JWID demos become jewels

"The C4I technologies
will boost interoperability," said Gen. Henry Shelton, Joint Chiefs chairman.





The 1998 Joint Warrior Interoperability Demonstration begins a new chapter in the short
history of the annual exercise designed to mine Gold Nugget—or
outstanding—information technologies.


JWID ’98, sponsored by U.S. Atlantic Command, runs through July 30. Though this
year’s demonstration is smaller than last year’s monthlong exercise, Defense
Department officials are calling it a groundbreaking event.


This year’s JWID will further refine and assess JWID ’97 demonstrations, as
well as validate the concept of operations for three technologies selected last year for
rapid acquisition.


“Last year we found three Gold Nuggets, and this year we’re buying
them,” said Navy Capt. Dennis Murphy, JWID project manager.


The $10 million for buying the technologies will come from service, Joint Chiefs of
Staff and Defense Information Systems Agency budgets. Defense plans to field the new
technologies in the next six months.


A panel of representatives from the services, DISA and the Joint Chiefs of Staff
selected the three technologies from 28 demos at JWID ’97 and recommended them for
accelerated procurement.


“Inserting the C4I enhancements provided by the JWID ’97 Gold Nugget
demonstrations—COMPASS, Increased Compression Engine and the Radiant Mercury Imagery
Guard—into the hands of the warfighters will pay handsome returns in future joint and
coalition interoperability,” said Gen. Henry Shelton, Joint Chiefs chairman.


RMIG, sponsored by the National Reconnaissance Office in Alexandria, Va., is a
multilevel security system that lets users transfer intelligence, surveillance and
reconnaissance images equipped with National Imagery Transmission Format headers across
classification levels. The images can be sent within commands and between allies and
coalition partners.


The automated process replaces manual tools now used to sort formatted data.


All commander-in-chief offices will ultimately have access to the system. But
RMIG’s operating system must be certified before the offices can use it.


“It’s not going to get fielded for a few months because the Trusted Solaris
Version 2.5.1 that it runs on isn’t certified yet as ‘trusted,’ ”
Murphy said. “That’s a long pole in a tent that we can’t do anything about,
but it’s on track.”


The United Kingdom is in charge of certifying Trusted Solaris 2.5.1, which an
international consortium of countries uses.


When the United Kingdom certifies the OS, DOD will accept its decision and field it,
Murphy said. Each commander-in-chief office will get both hardware and software for RMIG,
he said.


At JWID ’98, a Radiant Mercury Tactical Advanced Computer-4 system will link to
workstations at the commander level via DOD’s Secret IP Router Network and will link
to lower levels via 100Base-T Ethernet to a Coalition Wide Area Network.


The United Kingdom is taking a larger role in this year’s events by holding more
than 40 demos. Australia, Canada, NATO and New Zealand are also participating in JWID this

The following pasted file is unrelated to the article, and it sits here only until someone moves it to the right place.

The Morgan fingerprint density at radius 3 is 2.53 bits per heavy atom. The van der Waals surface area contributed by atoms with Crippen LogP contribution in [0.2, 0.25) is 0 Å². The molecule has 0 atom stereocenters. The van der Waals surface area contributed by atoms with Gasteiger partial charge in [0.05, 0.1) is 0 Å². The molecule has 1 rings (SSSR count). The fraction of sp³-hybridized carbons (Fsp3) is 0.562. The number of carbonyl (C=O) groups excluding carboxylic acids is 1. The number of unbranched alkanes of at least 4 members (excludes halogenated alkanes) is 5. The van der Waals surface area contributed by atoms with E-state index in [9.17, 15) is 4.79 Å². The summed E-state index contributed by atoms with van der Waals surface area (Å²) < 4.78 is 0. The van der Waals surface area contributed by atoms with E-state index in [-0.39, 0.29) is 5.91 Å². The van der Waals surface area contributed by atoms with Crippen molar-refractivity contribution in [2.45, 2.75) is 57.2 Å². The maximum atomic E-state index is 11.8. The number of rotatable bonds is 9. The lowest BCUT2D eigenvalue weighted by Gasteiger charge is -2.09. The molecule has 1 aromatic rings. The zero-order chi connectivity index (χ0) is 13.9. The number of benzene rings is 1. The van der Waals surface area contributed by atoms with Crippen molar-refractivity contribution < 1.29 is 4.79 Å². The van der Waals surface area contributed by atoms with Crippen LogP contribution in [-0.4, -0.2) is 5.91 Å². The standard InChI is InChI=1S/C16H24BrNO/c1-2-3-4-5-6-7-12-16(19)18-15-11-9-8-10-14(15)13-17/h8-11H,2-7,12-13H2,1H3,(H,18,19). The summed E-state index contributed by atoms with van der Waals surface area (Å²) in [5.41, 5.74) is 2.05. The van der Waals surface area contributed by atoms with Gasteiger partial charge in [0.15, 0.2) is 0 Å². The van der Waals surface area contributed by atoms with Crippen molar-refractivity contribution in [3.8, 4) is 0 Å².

month.


A coalitionwide vulnerability assessment of network security will be held at the joint
exercise. The Coalition Communications Control Center, housed last year at the Joint
Battle Center in Suffolk, Va., is now at Blandford Camp, England.


At JWID ’97, Delfin Systems Inc. of Reston, Va., provided an Information
Operations Defense and Information Battle Damage Assessment system based on computer
forensic technology, as well as intrusion detection and visualization software.


Delfin expanded its information assurance system this year by giving the coalition
control center the ability to detect, analyze, evaluate, report and defend against
cyberattack.


The second Golden Nugget, the Common Operational Modeling Planning and Simulation
Strategy is middleware that lets stovepiped command, control, communications, computers
and intelligence systems and modeling and simulation systems interoperate. It also lets
legacy systems and Defense Information Infrastructure-compliant C4I systems exchange data.


The middleware consists of government and commercial software for client-server
networks. It runs on a Sun Microsystems Inc. Sparc Ultra Enterprise server running Unix
and on Silicon Graphics Inc. workstations. The Naval Research and Development center in
San Diego is developing a COMPASS application for PCs.


Murphy said that COMPASS will be part of Global Command and Control System Version 3.0,
Phase 2.


“Anybody that’s got GCCS can use COMPASS,” Murphy said.


COMPASS’ whiteboard capability, provided by Sun’s ShowMe 2.0.1, exchanges
pixel-based text, graphics and screen snapshots.


GlobalChat 1.1.0 from Quarterdeck Office Systems Inc. of Santa Monica, Calif., provides
real-time text exchange between participants in a chat session.


“Watching people use COMPASS,” Murphy said, “my personal opinion is that
if they have the whiteboard and voice capability, that’s as good as having video
teleconferencing but without the extra bandwidth requirements.”


Another Gold Nugget bound for deployment is Increased Compression Engine, an imagery
compression, transfer and analysis tool from Titan Corp. of Reston, Va.


The tool performs significantly beyond the commercial Joint Photographic Experts Group
image compression standard, Defense officials said.


The software uses wavelet technology from Aware Inc. of Cambridge, Mass., to compress
imagery. It compresses by a factor of 150-to-1 for 24-bit color images and a factor of
100-to-1 for 8-bit grayscale images.


The tool is scalable, which lets the recipient of the compressed data decompress and
manipulate the images as needed.


ICE got a waiver from Joint Technical Architecture compliance so that it can be fielded
rapidly, Murphy said. 

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